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Bills Would Lower Healthcare Costs, Protect Mainers from Drug Price-Gouging

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In 2018, average annual insulin costs in the U.S. were nearing $6,000, after an 11% increase over seven years. (JPC-PROD/Adobe Stock)
In 2018, average annual insulin costs in the U.S. were nearing $6,000, after an 11% increase over seven years. (JPC-PROD/Adobe Stock)
 By Lily Bohlke - Producer, Contact
March 24, 2021

AUGUSTA, Maine -- Maine lawmakers are pushing a package of bills they call "Making Healthcare Work for Maine," which includes bills to lower costs and protect people from drug-price hikes.

Sabrina Burbeck, a hospital screener from Old Town, whose son and brother live with Type One diabetes, said nobody should have to worry about losing their loved ones because their medication prices spike overnight.

Burbeck remembered her parents struggling to pay for her brother's insulin, and in adulthood, he now struggles to cover the cost.

"He had to change what kind of insulin he takes based on costs, and has even resorted to rationing vials of insulin when he is in a pinch," Burbeck observed. "No one should have to live like this or make choices like this. This is not the life that I want for my son."

She joined bill sponsors at a news conference about the package.

It includes Legislative Document 120, to establish an Office of Affordable Healthcare to identify what's driving high prices and make recommendations; and Legislative Document 675, which would protect consumers from price increases not supported by clinical evidence.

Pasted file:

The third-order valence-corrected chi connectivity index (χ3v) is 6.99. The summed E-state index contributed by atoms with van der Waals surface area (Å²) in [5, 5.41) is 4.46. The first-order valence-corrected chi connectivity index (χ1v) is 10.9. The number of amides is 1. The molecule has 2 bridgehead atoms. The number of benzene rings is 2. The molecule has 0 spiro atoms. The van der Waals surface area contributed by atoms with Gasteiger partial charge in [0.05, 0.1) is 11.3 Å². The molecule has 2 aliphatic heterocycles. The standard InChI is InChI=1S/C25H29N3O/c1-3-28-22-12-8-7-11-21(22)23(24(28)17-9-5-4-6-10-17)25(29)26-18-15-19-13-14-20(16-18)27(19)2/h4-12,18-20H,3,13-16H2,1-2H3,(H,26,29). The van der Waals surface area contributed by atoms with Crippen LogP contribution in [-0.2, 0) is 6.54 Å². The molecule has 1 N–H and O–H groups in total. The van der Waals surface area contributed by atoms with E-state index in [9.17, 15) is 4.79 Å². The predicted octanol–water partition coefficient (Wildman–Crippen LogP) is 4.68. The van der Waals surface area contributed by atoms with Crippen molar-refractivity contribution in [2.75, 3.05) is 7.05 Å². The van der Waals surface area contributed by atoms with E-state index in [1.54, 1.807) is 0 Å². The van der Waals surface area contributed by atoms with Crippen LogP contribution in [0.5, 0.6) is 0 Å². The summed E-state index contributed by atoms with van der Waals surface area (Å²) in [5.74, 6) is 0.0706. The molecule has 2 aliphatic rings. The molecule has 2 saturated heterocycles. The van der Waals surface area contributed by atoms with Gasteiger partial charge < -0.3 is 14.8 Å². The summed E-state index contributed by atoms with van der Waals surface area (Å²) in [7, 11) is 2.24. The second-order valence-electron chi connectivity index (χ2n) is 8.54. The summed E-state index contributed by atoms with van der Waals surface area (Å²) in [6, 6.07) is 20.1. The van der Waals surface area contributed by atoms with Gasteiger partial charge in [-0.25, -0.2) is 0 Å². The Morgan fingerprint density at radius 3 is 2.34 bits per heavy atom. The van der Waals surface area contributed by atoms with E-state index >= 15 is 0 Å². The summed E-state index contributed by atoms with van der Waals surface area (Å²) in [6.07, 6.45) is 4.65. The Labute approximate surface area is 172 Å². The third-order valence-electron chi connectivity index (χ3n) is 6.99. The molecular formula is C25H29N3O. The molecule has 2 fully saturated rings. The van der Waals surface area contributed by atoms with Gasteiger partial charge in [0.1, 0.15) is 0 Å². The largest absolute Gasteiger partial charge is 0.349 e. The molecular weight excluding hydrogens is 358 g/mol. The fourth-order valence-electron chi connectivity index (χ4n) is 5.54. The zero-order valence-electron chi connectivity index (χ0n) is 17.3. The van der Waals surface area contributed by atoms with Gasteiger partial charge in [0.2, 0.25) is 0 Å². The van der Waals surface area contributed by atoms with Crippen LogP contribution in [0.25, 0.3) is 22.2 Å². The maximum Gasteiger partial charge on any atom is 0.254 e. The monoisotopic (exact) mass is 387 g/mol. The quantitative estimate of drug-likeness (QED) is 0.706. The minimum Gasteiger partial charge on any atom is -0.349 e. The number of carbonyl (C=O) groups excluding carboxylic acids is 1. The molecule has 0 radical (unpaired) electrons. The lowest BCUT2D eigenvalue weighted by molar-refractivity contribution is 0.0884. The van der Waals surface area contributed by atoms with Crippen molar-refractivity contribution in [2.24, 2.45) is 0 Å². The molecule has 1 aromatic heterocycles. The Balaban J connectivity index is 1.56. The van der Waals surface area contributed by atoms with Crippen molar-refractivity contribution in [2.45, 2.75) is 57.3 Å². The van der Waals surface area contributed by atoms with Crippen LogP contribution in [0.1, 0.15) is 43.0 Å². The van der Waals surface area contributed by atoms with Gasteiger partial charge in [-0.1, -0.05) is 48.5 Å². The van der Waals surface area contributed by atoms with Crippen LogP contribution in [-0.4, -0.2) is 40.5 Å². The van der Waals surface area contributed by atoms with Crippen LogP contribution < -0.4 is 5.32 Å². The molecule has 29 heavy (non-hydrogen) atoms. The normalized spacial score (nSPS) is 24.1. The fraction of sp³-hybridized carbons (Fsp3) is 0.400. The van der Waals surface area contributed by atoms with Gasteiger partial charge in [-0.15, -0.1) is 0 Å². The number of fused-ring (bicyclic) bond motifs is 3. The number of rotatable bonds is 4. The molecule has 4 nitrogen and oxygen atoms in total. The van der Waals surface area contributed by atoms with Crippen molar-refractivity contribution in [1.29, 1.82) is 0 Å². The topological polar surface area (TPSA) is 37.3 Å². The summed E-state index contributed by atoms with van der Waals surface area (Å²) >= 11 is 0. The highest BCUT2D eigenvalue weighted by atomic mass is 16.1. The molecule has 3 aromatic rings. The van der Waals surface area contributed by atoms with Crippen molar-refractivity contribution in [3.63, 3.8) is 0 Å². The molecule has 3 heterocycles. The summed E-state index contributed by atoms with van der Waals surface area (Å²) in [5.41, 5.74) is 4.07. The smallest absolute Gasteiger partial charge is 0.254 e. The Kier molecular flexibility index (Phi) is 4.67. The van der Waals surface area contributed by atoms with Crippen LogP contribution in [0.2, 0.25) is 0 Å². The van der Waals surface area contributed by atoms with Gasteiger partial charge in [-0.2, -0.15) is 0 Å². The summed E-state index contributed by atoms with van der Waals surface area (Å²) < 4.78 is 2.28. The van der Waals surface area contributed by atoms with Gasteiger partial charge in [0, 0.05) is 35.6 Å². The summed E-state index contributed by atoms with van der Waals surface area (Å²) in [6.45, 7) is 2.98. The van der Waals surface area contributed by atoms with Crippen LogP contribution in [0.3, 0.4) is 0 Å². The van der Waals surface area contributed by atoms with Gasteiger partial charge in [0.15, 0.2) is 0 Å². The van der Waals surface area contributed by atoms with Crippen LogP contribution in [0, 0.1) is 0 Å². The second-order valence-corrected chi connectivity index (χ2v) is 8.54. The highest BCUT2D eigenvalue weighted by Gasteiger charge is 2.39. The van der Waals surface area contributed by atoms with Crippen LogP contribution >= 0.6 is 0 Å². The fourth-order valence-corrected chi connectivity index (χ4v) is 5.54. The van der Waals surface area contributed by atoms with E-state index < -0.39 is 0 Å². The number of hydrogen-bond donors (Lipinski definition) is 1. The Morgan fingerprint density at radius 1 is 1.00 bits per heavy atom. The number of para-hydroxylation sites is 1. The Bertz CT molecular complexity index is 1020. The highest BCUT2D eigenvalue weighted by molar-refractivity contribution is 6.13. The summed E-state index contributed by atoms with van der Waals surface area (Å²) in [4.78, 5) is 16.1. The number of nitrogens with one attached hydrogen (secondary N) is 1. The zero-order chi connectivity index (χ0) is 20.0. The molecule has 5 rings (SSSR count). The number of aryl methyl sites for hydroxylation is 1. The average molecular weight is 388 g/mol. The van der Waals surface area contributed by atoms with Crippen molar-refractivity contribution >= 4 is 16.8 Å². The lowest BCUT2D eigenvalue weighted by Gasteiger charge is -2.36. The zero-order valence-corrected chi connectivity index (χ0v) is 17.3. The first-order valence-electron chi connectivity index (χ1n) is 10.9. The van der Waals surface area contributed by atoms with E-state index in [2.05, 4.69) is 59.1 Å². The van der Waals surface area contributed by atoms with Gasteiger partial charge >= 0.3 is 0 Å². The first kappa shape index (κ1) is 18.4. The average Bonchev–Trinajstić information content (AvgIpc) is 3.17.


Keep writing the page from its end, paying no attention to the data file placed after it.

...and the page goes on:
Susan Kinney, from Kennebec County, has a daughter with Crohn's disease, who takes Remicade, an expensive drug that has seen steady price increases over the years.

Her daughter recently enrolled in a prescription drug patient-assistance program, but she worries about the future.

"Remicade was approved for Crohn's in 1998," Kinney noted. "There is no reason for the continual increase in price."

GOP lawmakers are reserving judgment on the package for now, saying it's too early to tell what passing the bills would cost the state.

Sen. Troy Jackson, D-Fort Kent, Senate President and the bill's sponsor, pointed to surveys that show before the pandemic, one in seven Mainers reported skipping treatment or care because costs were too high.

"The COVID-19 pandemic has only made things worse," Jackson contended. "In the middle of a once-in-a-lifetime pandemic, pharmaceutical companies have continued to raise the price of life-saving medication."

He added the costs are a nationwide crisis, and argued Mainers deserve the right to receive healthcare and purchase their prescription medications without breaking the bank.

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